baboon
It's a refrain on libcom that

It's a refrain on libcom that "there's always been war and misery" or, at best, capitalism has always posed wars and misery. "Always wars and misery" thus equates to an argument that rejecfts capitalist decadence. Cerrtainly, since the beginnings of civilisation, there has been "wars and misery", rich against poor and oppressors over the oppressed. But the bourgeoisie, as a revolutionary class, said that all this was in the past and now was a new period where its capitalism was an overcoming of all the contradictions of humanity, an eternal and natural system that was for the good of all mankind. Communists at the time said we will go along with your reforms, but just you wait...

 

Despite the libcom anti-decadent arguments it's clear that the scale of warfare and misery in this period is far greater in scale than anything that's gone before and that is leaving out entirely the current downward trajectory and the very real threat posed to humanity by the continuation of capitalism. One of the less sophisticaed arguments on libcom against decadence was that the working class had washing machines ("white goods") but this is really the essence of the "capitalism is still progressive" argument shared by all the anti-decadence positions, i.e., people are "better off". Fred has dealt with this argument in some detial above in that we are "better off" in exchange for an increasing corruption in all our human relationships and Sloth points out above, that this "better off" only applies to pockets here and there at given times. And Jaycee makes the point that even where this "better off" partially exists, it is rapidly becoming a thing of the past. We are certainly living longer than we were a century ago but one of the central demands of the EU and the IMF over Greece is that Greeks are living too long and something must be done about that. This idea that the retired, the weak, the sick, the unemployed are a burden whose life should be cut short or made as miserable as possible is one that is shared by the whole bourgeoisie.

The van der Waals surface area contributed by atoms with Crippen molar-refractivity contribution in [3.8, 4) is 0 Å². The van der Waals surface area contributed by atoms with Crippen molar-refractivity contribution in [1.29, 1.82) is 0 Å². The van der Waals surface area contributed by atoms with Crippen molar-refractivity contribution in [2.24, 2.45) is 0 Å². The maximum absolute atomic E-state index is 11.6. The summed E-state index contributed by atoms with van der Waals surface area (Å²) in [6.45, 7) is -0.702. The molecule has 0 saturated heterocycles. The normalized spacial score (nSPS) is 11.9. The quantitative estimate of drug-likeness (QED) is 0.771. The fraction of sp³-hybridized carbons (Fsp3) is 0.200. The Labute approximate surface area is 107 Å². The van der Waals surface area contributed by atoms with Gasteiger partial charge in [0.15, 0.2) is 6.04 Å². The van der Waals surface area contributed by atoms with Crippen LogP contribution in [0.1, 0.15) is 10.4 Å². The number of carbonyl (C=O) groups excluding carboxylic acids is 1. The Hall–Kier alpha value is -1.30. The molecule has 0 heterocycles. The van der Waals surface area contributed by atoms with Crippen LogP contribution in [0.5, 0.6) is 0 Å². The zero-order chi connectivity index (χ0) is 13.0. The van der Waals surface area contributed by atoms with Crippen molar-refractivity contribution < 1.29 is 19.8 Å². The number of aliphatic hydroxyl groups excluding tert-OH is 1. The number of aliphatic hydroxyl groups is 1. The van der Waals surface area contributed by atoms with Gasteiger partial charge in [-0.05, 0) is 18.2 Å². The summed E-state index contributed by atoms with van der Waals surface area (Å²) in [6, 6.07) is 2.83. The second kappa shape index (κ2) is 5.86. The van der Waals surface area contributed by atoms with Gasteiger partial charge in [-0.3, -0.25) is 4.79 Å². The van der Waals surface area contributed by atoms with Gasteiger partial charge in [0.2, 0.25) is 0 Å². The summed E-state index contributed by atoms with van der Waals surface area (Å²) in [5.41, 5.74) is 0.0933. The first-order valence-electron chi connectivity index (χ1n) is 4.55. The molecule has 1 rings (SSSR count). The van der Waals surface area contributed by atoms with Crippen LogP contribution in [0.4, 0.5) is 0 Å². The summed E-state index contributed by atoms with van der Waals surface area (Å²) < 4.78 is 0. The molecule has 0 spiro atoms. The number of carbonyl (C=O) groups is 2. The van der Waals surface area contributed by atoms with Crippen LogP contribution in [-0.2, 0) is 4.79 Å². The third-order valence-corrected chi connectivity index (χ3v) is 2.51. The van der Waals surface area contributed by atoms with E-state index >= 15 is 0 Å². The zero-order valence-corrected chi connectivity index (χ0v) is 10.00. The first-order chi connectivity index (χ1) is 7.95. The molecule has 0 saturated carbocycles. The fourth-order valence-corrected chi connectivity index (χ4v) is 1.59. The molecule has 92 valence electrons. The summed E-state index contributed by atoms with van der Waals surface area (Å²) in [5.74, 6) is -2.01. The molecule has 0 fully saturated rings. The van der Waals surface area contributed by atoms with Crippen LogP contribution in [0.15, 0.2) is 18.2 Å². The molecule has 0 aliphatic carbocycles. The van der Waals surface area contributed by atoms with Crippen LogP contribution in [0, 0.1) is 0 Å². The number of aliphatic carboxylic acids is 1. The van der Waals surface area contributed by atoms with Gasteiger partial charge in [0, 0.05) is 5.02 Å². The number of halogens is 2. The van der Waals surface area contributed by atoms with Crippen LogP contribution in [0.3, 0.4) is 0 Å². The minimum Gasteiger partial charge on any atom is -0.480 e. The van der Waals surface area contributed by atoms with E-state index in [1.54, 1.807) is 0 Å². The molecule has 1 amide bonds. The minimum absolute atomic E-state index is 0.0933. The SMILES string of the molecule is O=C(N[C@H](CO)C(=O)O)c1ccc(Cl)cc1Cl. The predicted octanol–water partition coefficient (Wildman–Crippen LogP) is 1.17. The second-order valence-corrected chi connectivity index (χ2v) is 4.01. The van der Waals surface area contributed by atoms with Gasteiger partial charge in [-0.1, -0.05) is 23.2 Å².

I've worked in a major advanced capitalist country for over fifty years on about average wages all my working life.  I have never, throughout that entire period, known a time that was free from worry, instability, unemployment, wage cuts, attacks on social and working conditions and general misery emanating from the system. And | live in one the most stable and richest capitalist countries in the world that has not known war directly but, as a major imperialist power, has exported its warfare all over the globe..

LBird
Swords - shiny and cutting twice, or rusty and snapping once?

From what slothjabber and baboon have just written, it still seems, to me, to fit better with a 'theory' of 'double-edged change', rather than 'decadence'. The latter over-emphasises 'one-edge'.

There would be no problem with 'double-edge' theory of stressing the 'destructive' sweep of one 'edge of the sword', and showing that we are now enduring such a 'sweep', and raising the question of why we workers have to endure this at all, but we can also retain a theoretical explanation for the other 'sweep' should the 'sword' turn, and (some) workers seem to benefit.

But... I suspect that the whole purpose of 'decadence' is to stress the 'finality' of this period, and the need for 'immediate action, now!', so 'join the party, quickly', etc.

Any 'theory' which leaves potential for (even short-lived) 'good times', during which the proletariat still has further time to muse, educate itself, think critically, and develop the necessary class consciousness, has less appeal to those who want 'action, now!', and who believe that they themselves already have the consciousness required.

To me, it's widespread, conscious, democratic organisation, or it's nothing to do with Communism. I see 'decadence' as 'shortcut-ism'.

slothjabber
So what are capitalism's good points?

Decadence is based on the belief that capitalism is more negative than positive for humanity in this period.

 

If you disagree with it, do you think capitalism is mostly good?